Mutual fund distributors body asks RBI to set up SPV to help pay up investors

Approximately Rs 25,000 crore is stuck in wound-up Franklin Templeton schemes

Franklin-Templeton-investments-mutual-funds-shut Representational image | Shutterstock

Following the decision by Franklin Templeton Mutual Fund to wind down six debt fund schemes due to liquidity issues and redemption pressures, the Foundation of Independent Financial Advisors (FIFA) has called for a special purpose vehicle to be set up to take over the portfolios of the schemes at fair value and pay up the investors whose money is stuck in these schemes.

On April 23, Franklin Templeton had decided to wind down six fixed income schemes. That meant, that no new investments could be made in the scheme and existing investors couldn’t withdraw their money from the schemes until the fund house was able to sell the underlying securities and then repay the money.

In a letter written to the RBI, Finance Ministry, Securities and Exchange Board of India and Association of Mutual Funds of India, Dhruv Mehta, chairman of FIFA, said there was an urgent need to provide direct liquidity by government or the RBI by buying the securities from mutual funds at fair value to enable them to meet their redemptions and in turn enable investors to meet their liquidity requirements.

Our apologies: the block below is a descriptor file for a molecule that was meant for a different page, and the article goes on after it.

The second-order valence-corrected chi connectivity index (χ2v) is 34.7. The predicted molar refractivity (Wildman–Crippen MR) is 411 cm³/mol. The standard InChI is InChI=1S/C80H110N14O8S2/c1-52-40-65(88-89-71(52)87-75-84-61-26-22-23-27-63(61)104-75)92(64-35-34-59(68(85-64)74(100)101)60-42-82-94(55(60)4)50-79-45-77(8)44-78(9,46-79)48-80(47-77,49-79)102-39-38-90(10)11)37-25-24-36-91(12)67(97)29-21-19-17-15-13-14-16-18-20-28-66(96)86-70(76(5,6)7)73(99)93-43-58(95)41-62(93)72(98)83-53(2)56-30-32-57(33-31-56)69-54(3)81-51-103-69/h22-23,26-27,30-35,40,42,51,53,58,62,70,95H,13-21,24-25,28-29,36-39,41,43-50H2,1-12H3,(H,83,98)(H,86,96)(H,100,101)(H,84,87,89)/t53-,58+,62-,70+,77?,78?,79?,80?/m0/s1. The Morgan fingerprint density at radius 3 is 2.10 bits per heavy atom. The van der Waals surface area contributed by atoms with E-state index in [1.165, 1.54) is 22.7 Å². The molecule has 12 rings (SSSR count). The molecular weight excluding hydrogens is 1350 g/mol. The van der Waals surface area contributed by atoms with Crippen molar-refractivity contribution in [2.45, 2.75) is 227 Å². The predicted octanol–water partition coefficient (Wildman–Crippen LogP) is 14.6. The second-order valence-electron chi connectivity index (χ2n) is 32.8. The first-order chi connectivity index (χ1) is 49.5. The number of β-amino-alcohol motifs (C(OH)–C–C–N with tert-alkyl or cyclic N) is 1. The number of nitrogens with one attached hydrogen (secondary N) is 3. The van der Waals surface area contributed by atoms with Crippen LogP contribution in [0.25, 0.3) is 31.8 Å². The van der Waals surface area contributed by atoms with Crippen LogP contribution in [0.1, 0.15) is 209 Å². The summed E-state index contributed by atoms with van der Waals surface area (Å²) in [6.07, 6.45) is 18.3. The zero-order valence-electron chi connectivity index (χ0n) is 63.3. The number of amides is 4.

“These entities could also buy the papers of the wound-up Franklin Templeton schemes and provide liquidity to the more than 3.25 lakh investors whose approximately Rs 25,000 crore is stuck,” he said, adding a special purpose vehicle could be set up for the same.

In the backdrop of the COVID-19 pandemic, the related nationwide lockdown and the expected economic impact from the same, there is little appetite in the market to invest in securities (like bonds or commercial papers) with a low (below AA+) credit rating.

The RBI reduced interest rates by 75 basis points and took several steps like conducting Targeted Long Term Repo Operations (TLTRO) to ensure liquidity in the system. However, FIFA, the body representing mutual fund distributors, says it will not address the liquidity issue facing lower rated securities.

“The banks have provided liquidity to AAA segment of the market and not to the space which is stressed and facing liquidity issues,” Mehta said.

On April 27, the central bank stepped in with a special liquidity facility of Rs 50,000 crore, which the banks can use exclusively for the liquidity requirement of mutual funds. However, as of May 4, only Rs 2,430 crore had been availed, according to data on money market operations released by RBI on May 4.

FIFA says the non-AAA segment will need greater and direct liquidity support otherwise there would be a large number of bankruptcies.

“A liquidity crisis would be converted into a solvency crisis unless targeted measures are taken to address the woes of the non AAA segment,” Mehta said in the letter.

On Monday, May 4, RBI Governor Shaktikanta Das held discussions with representatives of the mutual fund industry to discuss various issues, including the impact of measures taken by the Reserve Bank to provide liquidity and review the functioning of bond markets.